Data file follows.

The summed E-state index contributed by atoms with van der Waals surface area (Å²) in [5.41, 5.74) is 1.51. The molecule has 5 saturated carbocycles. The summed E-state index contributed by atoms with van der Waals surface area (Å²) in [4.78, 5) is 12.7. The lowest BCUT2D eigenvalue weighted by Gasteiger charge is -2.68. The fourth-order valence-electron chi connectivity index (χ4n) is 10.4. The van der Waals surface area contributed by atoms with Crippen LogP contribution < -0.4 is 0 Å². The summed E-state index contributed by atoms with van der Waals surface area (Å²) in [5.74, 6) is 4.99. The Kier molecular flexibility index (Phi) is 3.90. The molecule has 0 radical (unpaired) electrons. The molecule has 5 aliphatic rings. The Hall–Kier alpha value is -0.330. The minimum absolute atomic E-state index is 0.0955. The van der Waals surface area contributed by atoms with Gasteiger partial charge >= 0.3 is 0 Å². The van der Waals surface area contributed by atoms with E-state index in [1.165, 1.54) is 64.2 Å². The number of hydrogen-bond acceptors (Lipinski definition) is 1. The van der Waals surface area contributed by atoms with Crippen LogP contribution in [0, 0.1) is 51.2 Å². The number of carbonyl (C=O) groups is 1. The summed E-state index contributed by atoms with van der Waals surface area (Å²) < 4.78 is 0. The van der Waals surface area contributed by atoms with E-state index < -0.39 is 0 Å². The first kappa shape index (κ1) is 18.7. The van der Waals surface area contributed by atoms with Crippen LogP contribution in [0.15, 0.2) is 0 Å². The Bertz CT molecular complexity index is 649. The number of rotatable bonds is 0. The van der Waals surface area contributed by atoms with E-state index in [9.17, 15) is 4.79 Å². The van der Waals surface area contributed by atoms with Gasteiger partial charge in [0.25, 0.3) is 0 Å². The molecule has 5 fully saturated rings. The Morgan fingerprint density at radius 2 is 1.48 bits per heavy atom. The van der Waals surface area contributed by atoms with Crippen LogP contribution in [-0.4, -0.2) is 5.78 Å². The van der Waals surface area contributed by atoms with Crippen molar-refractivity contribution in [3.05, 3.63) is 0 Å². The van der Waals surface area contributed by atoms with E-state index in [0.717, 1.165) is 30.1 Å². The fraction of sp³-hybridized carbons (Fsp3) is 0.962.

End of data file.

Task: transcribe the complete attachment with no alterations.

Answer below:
The summed E-state index contributed by atoms with van der Waals surface area (Å²) in [5.41, 5.74) is 1.51. The molecule has 5 saturated carbocycles. The summed E-state index contributed by atoms with van der Waals surface area (Å²) in [4.78, 5) is 12.7. The lowest BCUT2D eigenvalue weighted by Gasteiger charge is -2.68. The fourth-order valence-electron chi connectivity index (χ4n) is 10.4. The van der Waals surface area contributed by atoms with Crippen LogP contribution < -0.4 is 0 Å². The summed E-state index contributed by atoms with van der Waals surface area (Å²) in [5.74, 6) is 4.99. The Kier molecular flexibility index (Phi) is 3.90. The molecule has 0 radical (unpaired) electrons. The molecule has 5 aliphatic rings. The Hall–Kier alpha value is -0.330. The minimum absolute atomic E-state index is 0.0955. The van der Waals surface area contributed by atoms with Gasteiger partial charge >= 0.3 is 0 Å². The van der Waals surface area contributed by atoms with E-state index in [1.165, 1.54) is 64.2 Å². The number of hydrogen-bond acceptors (Lipinski definition) is 1. The van der Waals surface area contributed by atoms with Crippen LogP contribution in [0, 0.1) is 51.2 Å². The number of carbonyl (C=O) groups is 1. The summed E-state index contributed by atoms with van der Waals surface area (Å²) < 4.78 is 0. The van der Waals surface area contributed by atoms with E-state index < -0.39 is 0 Å². The first kappa shape index (κ1) is 18.7. The van der Waals surface area contributed by atoms with Crippen LogP contribution in [0.15, 0.2) is 0 Å². The Bertz CT molecular complexity index is 649. The number of rotatable bonds is 0. The van der Waals surface area contributed by atoms with E-state index in [9.17, 15) is 4.79 Å². The van der Waals surface area contributed by atoms with Gasteiger partial charge in [0.25, 0.3) is 0 Å². The molecule has 5 fully saturated rings. The Morgan fingerprint density at radius 2 is 1.48 bits per heavy atom. The van der Waals surface area contributed by atoms with Crippen LogP contribution in [-0.4, -0.2) is 5.78 Å². The van der Waals surface area contributed by atoms with Crippen molar-refractivity contribution in [3.05, 3.63) is 0 Å². The van der Waals surface area contributed by atoms with E-state index in [0.717, 1.165) is 30.1 Å². The fraction of sp³-hybridized carbons (Fsp3) is 0.962.